Feature Article - September 2009
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Designed For Use-and Abuse

Selecting Restroom Structures to Suit Your Site

By Emily Tipping


Maintenance

Another benefit of these durable structures is their ability to reduce maintenance, and in these times of cost-cutting and budget-crunching, you're surely looking to save any dollar you can. Reducing the need for maintenance will go a long way toward saving your long-term budget and reducing the life-cycle cost of your restrooms.

For example, painted floors rather than raw concrete will be much easier to clean, a benefit Aller cited about the city of Clovis' new restroom structures. With raw concrete, he said, "things soak in and you have to use an enzyme to get that out. It helps to have a good painted surface."

Ultimately, maintenance should be one of your top considerations up front. If you install restroom facilities in your park without also considering the need for maintenance up front, you could end up with filthy, broken-down facilities that will leave a very bad impression on your users.

In San Francisco, the Restroom Task Force looked at design standards to help ease maintenance, and came up with a list that also includes suggested maintenance resources up front.

For example, in terms of cleanliness and a pleasant appearance, the task force recommended using smooth, durable, nonslip surfaces that are easily sanitized and graffiti-resistant. When it comes to functionality, the task force recommended water-conserving toilets and urinals and vandal-resistant fixtures. To ensure things stay clean, attractive and functional, the task force further recommended having the proper supplies in place, as well as a regular schedule for custodial service based on site usage, demand and abuse, with a minimum of twice-daily cleaning suggested.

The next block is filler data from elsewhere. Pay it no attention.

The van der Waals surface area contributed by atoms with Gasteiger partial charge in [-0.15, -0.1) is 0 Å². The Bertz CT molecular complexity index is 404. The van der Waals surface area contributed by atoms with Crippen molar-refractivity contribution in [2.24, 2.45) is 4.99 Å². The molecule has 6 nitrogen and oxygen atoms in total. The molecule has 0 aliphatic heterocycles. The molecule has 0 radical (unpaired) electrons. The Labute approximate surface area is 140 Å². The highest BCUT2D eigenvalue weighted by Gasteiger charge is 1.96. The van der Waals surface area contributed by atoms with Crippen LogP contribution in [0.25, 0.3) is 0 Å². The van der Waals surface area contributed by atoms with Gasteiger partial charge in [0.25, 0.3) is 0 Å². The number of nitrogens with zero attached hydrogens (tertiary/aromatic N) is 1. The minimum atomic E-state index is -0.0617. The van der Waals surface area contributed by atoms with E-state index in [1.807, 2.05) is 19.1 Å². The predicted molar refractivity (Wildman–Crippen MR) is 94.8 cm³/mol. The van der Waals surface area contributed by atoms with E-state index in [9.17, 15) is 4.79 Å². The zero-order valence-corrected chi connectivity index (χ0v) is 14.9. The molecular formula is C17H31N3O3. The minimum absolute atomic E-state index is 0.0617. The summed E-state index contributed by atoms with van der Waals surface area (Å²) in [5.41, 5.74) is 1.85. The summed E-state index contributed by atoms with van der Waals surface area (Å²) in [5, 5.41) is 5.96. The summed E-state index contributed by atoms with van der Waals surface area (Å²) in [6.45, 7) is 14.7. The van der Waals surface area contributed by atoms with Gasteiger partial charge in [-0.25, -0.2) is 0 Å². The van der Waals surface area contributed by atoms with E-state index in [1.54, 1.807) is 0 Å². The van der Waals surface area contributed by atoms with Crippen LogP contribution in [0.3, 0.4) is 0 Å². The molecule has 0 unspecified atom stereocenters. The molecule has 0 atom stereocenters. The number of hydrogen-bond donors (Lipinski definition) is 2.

Odor and waste management were also key considerations for the task force, which suggested ensuring proper ventilation as well as non-porous surfaces to reduce the ability of odor to "sink in" and waste collection areas large enough to meet the site's needs.

Another solution that's becoming popular to help save staff time—and agency dollars—is automatic mechanisms to lock and unlock the doors. In San Francisco, the taskforce recommended adding these mechanisms where they're appropriate.

"Due to security concerns, it is possible that some restrooms cannot be opened unsupervised," the report states. "Operations staff would like to inspect certain restrooms before opening to ensure that nothing occurred overnight to impact their use the following day. However, sites which could be opened automatically would provide more efficient use of custodial time."

In the city of Clovis, automatic locking mechanisms help ensure vandalism does not occur in the dark of night when the parks are closed. "They lock them at 10 p.m. at night and open at 7 a.m.," Aller said. "That way we don't have to worry about vandalism taking place in there in the middle of the night."

What happens if a citizen goes in to use the park's restroom at 9:59 p.m.?

"If someone's in there and the doors lock, it has a button to release that lock," Aller added. "And if the power goes out, it has a battery backup to open the doors on schedule."